Although many women lack investing confidence, their portfolios still outperform their male counterparts, according to Fidelity Investments’ 2021 Women and Investing Study.
On average, women investors achieve positive returns and surpass men by 40 basis points, or 0.4%, an analysis of annual performance across 5.2 million accounts from January 2011 to December 2020 shows.
See Why Women Investors Are Still Outperforming Men
However, the pandemic may have sped up some of these shifts. While the crisis caused unprecedented financial challenges for many women, it also sparked motivation.There has been a 43% year-over-year increase in women opening new Fidelity investment accounts since last summer, and a 37% uptick in women reaching out for guidance over the past two years, Kapusta said.
“All of these factors together really provided the right foundation for this type of necessary change,” she added.Moreover, 9 in 10 women are ready to take proactive steps over the next 12 months, the findings show, with 62% eager to boost their knowledge of financial planning and investing.
Room to grow
While the findings show women have made progress, only one-third feel confident in their ability to make investment decisions.What’s worse, many have too much cash outside of their emergency fund and could be missing out on potential growth.“We’re still seeing money sitting on the sidelines,” Kapusta said.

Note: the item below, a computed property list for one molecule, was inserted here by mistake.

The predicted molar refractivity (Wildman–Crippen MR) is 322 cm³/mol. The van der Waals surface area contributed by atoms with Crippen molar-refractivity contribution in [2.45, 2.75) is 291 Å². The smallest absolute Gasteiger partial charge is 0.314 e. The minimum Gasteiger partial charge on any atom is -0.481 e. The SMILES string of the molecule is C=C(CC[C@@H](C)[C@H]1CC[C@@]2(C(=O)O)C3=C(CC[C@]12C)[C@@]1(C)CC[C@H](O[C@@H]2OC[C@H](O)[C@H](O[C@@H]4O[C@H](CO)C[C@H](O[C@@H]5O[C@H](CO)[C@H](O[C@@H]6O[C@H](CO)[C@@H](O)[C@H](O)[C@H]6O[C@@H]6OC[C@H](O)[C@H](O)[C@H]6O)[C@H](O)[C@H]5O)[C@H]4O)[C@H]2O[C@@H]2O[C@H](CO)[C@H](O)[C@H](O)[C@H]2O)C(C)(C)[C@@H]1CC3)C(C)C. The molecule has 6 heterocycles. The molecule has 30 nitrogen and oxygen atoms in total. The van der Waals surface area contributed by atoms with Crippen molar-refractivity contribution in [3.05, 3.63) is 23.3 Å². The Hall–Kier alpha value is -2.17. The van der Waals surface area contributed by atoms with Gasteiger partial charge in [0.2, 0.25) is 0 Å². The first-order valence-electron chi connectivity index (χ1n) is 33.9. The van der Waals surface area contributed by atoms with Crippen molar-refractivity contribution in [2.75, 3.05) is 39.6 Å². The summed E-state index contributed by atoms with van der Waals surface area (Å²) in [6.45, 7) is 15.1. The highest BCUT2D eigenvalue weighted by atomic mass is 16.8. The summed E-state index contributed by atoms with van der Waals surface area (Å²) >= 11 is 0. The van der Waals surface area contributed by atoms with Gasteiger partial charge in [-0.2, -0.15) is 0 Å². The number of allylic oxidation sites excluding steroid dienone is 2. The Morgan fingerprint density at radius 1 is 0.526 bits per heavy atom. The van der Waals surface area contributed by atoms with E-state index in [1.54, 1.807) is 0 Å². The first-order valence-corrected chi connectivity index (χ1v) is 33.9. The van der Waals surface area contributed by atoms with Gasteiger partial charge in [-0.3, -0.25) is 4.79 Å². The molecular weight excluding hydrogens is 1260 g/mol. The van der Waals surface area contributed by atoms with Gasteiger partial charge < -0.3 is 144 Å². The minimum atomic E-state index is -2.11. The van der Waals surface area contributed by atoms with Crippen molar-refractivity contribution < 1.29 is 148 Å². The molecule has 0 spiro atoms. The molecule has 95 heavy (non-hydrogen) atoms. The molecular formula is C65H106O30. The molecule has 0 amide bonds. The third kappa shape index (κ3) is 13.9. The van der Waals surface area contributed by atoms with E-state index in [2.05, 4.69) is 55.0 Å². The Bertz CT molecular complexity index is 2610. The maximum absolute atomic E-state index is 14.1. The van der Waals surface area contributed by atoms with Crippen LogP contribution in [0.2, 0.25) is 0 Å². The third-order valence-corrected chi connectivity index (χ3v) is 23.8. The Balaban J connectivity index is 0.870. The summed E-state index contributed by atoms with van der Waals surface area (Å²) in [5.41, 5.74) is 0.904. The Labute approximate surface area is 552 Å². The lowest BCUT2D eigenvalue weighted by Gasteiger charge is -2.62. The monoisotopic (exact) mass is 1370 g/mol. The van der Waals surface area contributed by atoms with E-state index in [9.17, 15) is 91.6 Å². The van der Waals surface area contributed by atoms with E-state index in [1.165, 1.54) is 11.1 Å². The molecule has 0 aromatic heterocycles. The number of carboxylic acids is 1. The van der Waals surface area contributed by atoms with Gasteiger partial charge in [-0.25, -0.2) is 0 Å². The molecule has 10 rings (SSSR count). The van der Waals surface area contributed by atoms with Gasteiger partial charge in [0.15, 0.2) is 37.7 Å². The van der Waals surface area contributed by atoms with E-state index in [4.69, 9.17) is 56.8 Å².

Indeed, nearly half of women reported keeping $20,000 or more in savings on top of emergency reserves, and significant percentages are holding cash in excess of $50,000 or $100,000.Women want a more active approach, but misconceptions about investing may be holding them back. For example, the study reported that 70% of women believe they need to know more about picking individual stocks.
“There’s often this self-doubt that comes into play,” she said. “And the opportunity for us is to continue to normalize the money conversation.”Fidelity Investments’ 2021 Women and Investing Study includes findings from a July nationwide survey of 2,400 adults, split evenly between men and women. The investors were at least 21 years old, earning $50,000 or more, and contributing to a workplace retirement plan.